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Obama torture policies slammed by critics on both sides

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A daily summary of global reports on security issues.

A top United Nations official has charged that President Obama violated international law with his decision not to prosecute Central Intelligence Agency agents who tortured detainees.

Manfred Nowak, the UN rapporteur on torture, says that in accordance with the UN Convention Against Torture, the US must try those who used harsh interrogation tactics.

Last week, Mr. Obama released four memos outlining the interrogation techniques permitted by the Bush administration – including covering detainees with insects, slapping, waterboarding, and sleep deprivation. While the president has put an end to these practices, he says, the US will not prosecute CIA agents who trusted the legal opinions of the Bush administration.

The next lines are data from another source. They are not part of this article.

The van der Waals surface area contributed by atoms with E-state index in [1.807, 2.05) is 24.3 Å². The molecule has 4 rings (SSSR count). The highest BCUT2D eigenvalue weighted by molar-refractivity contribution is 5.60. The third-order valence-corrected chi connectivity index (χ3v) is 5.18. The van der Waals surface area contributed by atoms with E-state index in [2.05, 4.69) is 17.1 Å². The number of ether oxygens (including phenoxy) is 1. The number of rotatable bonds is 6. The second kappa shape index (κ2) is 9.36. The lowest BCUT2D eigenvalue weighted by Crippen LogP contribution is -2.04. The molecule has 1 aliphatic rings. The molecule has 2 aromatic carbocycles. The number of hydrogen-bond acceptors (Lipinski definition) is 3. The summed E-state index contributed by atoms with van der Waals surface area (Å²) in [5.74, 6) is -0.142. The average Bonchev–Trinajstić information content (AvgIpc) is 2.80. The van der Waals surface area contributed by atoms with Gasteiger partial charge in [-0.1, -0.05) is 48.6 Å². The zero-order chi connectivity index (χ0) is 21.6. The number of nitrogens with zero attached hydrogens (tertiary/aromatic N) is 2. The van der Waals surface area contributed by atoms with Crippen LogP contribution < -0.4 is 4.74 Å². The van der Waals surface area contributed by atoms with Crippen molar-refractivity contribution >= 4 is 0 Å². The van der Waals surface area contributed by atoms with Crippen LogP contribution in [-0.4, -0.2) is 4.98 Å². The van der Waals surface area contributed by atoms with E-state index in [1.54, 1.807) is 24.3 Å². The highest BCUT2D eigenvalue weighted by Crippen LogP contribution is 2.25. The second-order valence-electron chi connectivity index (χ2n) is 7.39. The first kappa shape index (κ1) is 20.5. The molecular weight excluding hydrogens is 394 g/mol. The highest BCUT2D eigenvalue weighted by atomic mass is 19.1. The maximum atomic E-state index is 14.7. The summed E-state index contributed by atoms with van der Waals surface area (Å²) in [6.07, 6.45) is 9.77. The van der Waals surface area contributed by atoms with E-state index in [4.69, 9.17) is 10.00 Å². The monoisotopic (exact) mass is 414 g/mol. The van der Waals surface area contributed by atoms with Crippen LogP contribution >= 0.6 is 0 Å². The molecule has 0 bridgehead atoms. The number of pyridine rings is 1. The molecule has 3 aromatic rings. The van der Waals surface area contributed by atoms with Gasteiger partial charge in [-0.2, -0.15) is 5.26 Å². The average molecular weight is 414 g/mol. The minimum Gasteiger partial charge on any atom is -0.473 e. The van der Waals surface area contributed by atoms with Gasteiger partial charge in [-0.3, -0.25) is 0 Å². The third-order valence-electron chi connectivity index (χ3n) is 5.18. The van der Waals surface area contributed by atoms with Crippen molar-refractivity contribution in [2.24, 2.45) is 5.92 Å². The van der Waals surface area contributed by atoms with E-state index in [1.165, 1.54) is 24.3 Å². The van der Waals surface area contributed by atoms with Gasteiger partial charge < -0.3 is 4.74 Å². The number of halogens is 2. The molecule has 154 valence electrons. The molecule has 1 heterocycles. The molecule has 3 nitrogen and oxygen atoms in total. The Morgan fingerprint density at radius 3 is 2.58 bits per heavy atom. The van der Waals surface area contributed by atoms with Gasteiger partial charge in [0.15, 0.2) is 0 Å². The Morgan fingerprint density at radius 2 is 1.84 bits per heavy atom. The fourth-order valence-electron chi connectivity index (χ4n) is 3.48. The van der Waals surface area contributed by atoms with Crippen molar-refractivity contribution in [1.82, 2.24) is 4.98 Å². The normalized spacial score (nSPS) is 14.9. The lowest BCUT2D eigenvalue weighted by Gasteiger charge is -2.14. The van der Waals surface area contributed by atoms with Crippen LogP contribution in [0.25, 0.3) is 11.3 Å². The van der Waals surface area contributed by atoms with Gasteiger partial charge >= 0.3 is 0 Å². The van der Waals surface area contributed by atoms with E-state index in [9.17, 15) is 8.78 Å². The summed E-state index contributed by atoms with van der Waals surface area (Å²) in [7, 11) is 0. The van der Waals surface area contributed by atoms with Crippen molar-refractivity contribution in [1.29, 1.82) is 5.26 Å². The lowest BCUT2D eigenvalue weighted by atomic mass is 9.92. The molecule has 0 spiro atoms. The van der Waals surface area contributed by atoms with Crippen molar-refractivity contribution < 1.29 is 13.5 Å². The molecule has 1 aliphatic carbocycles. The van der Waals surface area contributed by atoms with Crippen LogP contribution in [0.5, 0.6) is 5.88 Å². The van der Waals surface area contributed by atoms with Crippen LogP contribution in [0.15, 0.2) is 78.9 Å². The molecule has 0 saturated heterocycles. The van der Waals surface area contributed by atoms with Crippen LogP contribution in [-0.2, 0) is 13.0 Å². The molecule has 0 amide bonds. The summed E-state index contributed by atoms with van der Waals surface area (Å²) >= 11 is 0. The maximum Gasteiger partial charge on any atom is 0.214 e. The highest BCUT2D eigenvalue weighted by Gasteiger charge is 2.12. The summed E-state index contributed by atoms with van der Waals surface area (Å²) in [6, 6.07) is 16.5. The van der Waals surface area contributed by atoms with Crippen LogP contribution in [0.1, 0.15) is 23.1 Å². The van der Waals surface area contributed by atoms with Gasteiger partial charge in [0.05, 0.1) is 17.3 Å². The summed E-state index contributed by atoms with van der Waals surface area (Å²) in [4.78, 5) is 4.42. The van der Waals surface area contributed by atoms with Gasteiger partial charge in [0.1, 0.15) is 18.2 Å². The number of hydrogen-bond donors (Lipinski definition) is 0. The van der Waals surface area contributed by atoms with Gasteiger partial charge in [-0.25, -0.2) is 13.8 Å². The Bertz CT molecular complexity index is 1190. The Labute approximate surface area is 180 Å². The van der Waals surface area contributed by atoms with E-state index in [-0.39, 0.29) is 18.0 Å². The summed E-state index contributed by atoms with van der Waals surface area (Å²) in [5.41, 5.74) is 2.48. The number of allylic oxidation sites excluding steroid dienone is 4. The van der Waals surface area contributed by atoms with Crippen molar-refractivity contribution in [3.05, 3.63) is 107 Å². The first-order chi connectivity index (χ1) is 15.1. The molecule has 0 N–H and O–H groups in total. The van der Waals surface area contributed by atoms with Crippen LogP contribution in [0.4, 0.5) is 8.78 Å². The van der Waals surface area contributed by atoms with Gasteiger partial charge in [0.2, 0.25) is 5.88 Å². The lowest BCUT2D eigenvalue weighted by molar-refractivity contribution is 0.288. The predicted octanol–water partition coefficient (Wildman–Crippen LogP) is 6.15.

Mr. Nowak says Obama's stance on torture is a "mitigating factor," but that it does not remove guilt from those who tortured detainees, reports the BBC. Nowak has called for an independent investigation and advocates compensating victims.

"The United States, like all other states that are part of the UN convention against torture, is committed to conducting criminal investigations of torture and to bringing all persons against whom there is sound evidence to court," Nowak told the Austrian daily Der Standard. ...
"The fact that you carried out an order doesn't relieve you of your responsibility," he was quoted as saying by AP news agency.

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